If the Pactor-modem is not working properly, your problem is likely either with communications between your laptop and Pactor-modem, or with the connection and configuration between the Pactor-modem and your radio.    If the Pactor-modem did not initialize properly when you opened the Terminal Window in AirMail (i.e. its lights flashed etc), then the Pactor-modem may be configured in a way that is incompatible with AirMail, or your com port may not set up correctly.

If the Pactor-modem IS responding to commands from the computer,  but the radio isn’t responding and transmitting when you try to connect, then your radio interface is probably the problem.  If you cannot fix the problem by carefully reading these instructions, or comparing notes with another SailMail user with a similar configuration, then you should track down a marine radio dealer and pay for some professional help.

If the modem is responding to the computer, and radio is switching between transmit and receive, check that your radio is drawing 10-15 amps more on transmit than on receive when calling on SailMail.  If it doesn’t, try your radio on voice.  If you give a brief whistle into the mic when using your radio on voice (on a clear channel after identifying yourself and announcing that you are testing), your radio should draw 15-20 amps from your 12 volt electrical system.  If it doesn’t you likely have a tuner/ground/antenna connection problem.  If the radio draws 15-20 amps when you whistle into the mic, but doesn’t draw 10-15 amps when transmitting via Sailmail, then you likely have a connection problem to the modem, or your modulation levels are set incorrectly.

If you got this far then try composing a couple of test messages. Do this by going back to the main window (F6 to switch or close the Terminal Window by clicking the “X” in the upper right corner) and click the “Format a New Message” button (all the buttons have “hints” if you pause the cursor over the button for a moment). For the first, choose “sysop” from the address book and click “OK.”  In the To: field should be “sysop@sailmail.com “.  In the Subject: line type “first test message.”.   The lines below the subject make up the body of the message. Send a message to SailMail sysop saying that you figured it out and can now send and receive messages via SailMail.   Click “Post Via” if necessary to set the adjacent box to SAILMAIL.  (If a “dialog box” appears, check the box to “always use this path for Email.”)  Finally, click the “post the current message” button  to post the message for sending (the button looks like a postbox). That will save the message and mark it for sending, and return you to the index.  Your new message should be in the index with a “postbox” icon next to it indicating that it is posted waiting to be sent.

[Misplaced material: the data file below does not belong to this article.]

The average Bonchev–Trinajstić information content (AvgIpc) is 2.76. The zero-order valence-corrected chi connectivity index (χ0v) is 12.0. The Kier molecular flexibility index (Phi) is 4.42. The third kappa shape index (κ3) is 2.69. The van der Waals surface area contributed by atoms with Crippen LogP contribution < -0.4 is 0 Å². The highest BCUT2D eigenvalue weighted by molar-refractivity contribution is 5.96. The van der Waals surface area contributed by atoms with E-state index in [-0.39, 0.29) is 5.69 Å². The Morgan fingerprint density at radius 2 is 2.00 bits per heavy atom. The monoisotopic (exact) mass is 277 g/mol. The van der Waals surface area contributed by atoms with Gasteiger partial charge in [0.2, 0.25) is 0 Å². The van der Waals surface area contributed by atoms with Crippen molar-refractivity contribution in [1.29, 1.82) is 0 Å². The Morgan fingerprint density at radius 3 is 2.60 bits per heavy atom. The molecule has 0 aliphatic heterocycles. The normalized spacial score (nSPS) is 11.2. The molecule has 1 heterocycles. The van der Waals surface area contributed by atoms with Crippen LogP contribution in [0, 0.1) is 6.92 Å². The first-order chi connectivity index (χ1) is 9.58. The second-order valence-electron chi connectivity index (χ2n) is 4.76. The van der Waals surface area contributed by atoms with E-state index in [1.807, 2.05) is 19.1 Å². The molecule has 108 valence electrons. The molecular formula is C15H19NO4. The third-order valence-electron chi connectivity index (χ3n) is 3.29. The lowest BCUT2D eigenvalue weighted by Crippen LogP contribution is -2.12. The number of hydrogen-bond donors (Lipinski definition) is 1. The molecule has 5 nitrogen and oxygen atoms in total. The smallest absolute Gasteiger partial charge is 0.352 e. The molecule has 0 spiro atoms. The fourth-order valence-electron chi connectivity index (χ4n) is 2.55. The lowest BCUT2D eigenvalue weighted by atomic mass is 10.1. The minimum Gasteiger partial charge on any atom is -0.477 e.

Now go back to the Terminal Window (F6 or globe button).  Check that the  the clarifier is set to center.   Listen, and if the frequency is clear, reconnect to the station as before, and this time your messages should be uploaded to the SailMail station.  SailMail will disconnect automatically when done.

If all that works then your HF modem is wired right and your transceiver is working.

 

Installing and Setting-Up the AirMail Software

The download version of AirMail is packaged as a self- extracting “Zip” file,  which is available by following the links from the Download Page on this website.  If you already have a previous version of AirMail installed, when you run the download file it will upgrade your previous version of AirMail, and will preserve your settings and address book.

To uninstall AirMail, simply delete the files and folders under the C:\Program Files\AirMail folder.

Start AirMail and answer the initial questions, providing your marine callsign which should look something like “WXY1234”.

Once the AirMail software in installed, if your computer has access to the internet, you can go ahead and try connecting to SailMail via the internet.  In the Message Index Window, click the “Internet” button, which looks like a lightning bolt.  Then click the “connect” button, which looks like a green ball.  You system will send and receive any messages just as if you were connected via radio.

Next do the rest of the radio-related installation…